Why Do We Pray?

Prayer is something that I have a very hard time understanding.

The idea of petitioning the Gods for a particular outcome feels very “off” to me. After all, my understanding of the universe is that it runs in perfect harmony with absolute justice. Actions have natural consequences and everything that we experience was a part of our fate to help our souls grow. Where does changing that narrative fit in? Why would begging change what happens in the world?

I can understand prayer in terms of it providing a more peaceful vibe in the world, good mind rays! But I’m not sure about directing that positive mind energy towards a particular person. Especially one I’ve never met. How do people pray for someone when they only have a name? Or just an image? And what does that prayer really do for that person?

I could understand a person healing or feeling better based on knowing that many people care about her, but I can’t see how God would change fate to fix or help the person.

Wouldn’t that send the universe completely off kilter?

It’s like I said in an earlier post, would the Gods really say “I was going to do this one thing but because enough people begged me, I’ll do this other thing instead”? (We do see this in the Jewish God, when Abraham negotiates with Him over Sodom)

I am not very comfortable with the idea of a fickle God whose mind could be swayed. How many people have to ask? Is there a metric to fill before the scale tips in favor of whatever person is being prayed for?

Yet it seems like all religions do have this aspect of petitioning the Gods (or God) for particular things. For help with a trial in life, to have an event turn out a particular way, to heal a friend, etc.

Why is that?

I really don’t know. The whole idea of prayer is very confusing to me. Not to say that I haven’t been guilty of begging the Gods to make something particular happen. My desire for a husband has been extremely strong for many years and I sometimes begged the Gods to make it happen already! I sometimes am in such pain that I ask why the Gods are picking on me. But life goes on and each thing happens in its time. None of these petitions changed anything (though I do enjoy the feeling that when I speak to the Gods, I am having conversations with friends).  For example, now that I have met the man I am going to marry, I know that it could not have happened in any other way. It is perfect.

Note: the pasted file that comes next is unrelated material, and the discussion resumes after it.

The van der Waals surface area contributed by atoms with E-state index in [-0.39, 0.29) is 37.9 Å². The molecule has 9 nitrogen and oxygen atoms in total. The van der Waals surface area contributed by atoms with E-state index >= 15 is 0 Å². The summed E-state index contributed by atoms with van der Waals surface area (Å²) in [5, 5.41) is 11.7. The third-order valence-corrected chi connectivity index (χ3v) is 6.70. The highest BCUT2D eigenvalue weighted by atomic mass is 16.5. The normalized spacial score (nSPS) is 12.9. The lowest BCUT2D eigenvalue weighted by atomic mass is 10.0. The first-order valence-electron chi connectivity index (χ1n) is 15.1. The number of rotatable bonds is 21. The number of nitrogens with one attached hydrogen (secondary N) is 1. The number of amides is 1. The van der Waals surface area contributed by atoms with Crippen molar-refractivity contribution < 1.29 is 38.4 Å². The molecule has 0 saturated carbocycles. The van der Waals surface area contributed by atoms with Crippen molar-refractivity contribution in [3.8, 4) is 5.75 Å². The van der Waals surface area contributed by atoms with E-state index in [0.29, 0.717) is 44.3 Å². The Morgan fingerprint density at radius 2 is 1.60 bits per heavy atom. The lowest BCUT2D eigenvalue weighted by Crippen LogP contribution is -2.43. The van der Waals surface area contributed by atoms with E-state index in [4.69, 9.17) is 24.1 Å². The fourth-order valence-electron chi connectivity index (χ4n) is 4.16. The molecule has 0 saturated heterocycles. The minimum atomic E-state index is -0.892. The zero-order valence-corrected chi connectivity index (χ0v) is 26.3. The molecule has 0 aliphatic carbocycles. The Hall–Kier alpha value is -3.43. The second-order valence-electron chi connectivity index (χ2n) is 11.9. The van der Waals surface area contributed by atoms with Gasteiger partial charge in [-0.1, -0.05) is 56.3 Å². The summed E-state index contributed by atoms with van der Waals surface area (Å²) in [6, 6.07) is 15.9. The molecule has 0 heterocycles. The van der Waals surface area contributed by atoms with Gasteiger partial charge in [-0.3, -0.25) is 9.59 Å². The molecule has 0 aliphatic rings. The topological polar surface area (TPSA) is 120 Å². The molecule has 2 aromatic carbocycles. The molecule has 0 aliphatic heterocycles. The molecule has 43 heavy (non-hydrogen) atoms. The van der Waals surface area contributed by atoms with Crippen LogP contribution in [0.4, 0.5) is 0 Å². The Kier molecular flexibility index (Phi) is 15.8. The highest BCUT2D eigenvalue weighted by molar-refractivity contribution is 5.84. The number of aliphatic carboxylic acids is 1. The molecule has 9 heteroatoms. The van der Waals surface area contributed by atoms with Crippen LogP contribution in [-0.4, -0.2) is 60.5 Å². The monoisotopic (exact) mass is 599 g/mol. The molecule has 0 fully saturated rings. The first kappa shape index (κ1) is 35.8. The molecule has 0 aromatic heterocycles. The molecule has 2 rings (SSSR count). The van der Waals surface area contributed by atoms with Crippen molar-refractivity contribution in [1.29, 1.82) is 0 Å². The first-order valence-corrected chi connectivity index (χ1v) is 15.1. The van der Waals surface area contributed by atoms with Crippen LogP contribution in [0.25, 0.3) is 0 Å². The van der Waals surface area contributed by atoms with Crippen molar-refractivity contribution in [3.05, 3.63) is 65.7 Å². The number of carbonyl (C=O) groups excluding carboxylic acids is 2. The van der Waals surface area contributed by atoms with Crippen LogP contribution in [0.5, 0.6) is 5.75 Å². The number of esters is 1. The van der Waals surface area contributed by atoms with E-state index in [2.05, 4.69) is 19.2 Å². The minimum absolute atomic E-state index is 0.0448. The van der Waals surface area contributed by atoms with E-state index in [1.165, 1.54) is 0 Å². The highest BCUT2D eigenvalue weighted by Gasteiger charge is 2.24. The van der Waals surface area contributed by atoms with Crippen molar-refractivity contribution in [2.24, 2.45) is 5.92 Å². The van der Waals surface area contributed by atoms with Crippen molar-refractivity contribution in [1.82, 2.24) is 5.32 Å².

I’ve known some people who pray for their own peace. In other words, they pray that God will grant them the inner peace to accept “His Will.” That makes more sense to me. I can see praying for the peace of mind to accept fate or the challenges that life presents even if we don’t understand them. But far more people pray for particular things to happen.

I would love your input!

Why do you think that we pray? What does it accomplish?

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About Ambaa

Ambaa is an American woman of European ancestry who is also a practicing Hindu. She is fascinated with questions of philosophy, culture, and the meaning of life. Join her in the journey to explore how a non-Indian convert to Hinduism experiences her religion.


    @ Ambaa

    I don’t know whether to laugh or to cry at this point. I was going to ask god for a Ferrari, but now I can’t because of you. LOL .

    Lets start by a story, A man is praying in his usual position with is fellow followers when suddenly a voice comes from the sky and tells him that his prayers for the last 30 years is not accepted by the god. The position that he prayed on had marks on the floor from his prayers of all these years. He gets up laughing when two men besides him hearing the samething starts crying. Rest of the people are left stun by his action, when a men asks him why is he laughing when he should be crying because of his last 30 years of prayers are not accepted by god and he replies I don’t care whether he accepts it or not as long as he knows that I have been doing it for the last 30 years.

    The prayers in Hinduism is not for asking for things that are goods or stuff with value or to punish others or even for a good husband or a wife. The prayers have different meaning in Hinduism where one ask for direction in life when he/she is lost because somebody divine have walked this path before you and I who can direct you and I to the better way where you and I have not walked yet or we have forgotten the way to better life. It is also to ask for divine Mind Body and Soul. The mind for great thoughts and knoledge, the body for a good way of life and living and soul to recognise the path to divine at the end. We ask this from those who sits in our alter because they have lived the divine ways and can point us in the same direction as them. This is normally the prayer in most vaishnava purans. In vaishnava they also believe in dualism because those who reside in our alter will and maybe able to guide us to the same path of divine where our souls unites together in one light. This is why we need an Image in our altar because only an experienced can point you in the right direction and no one else.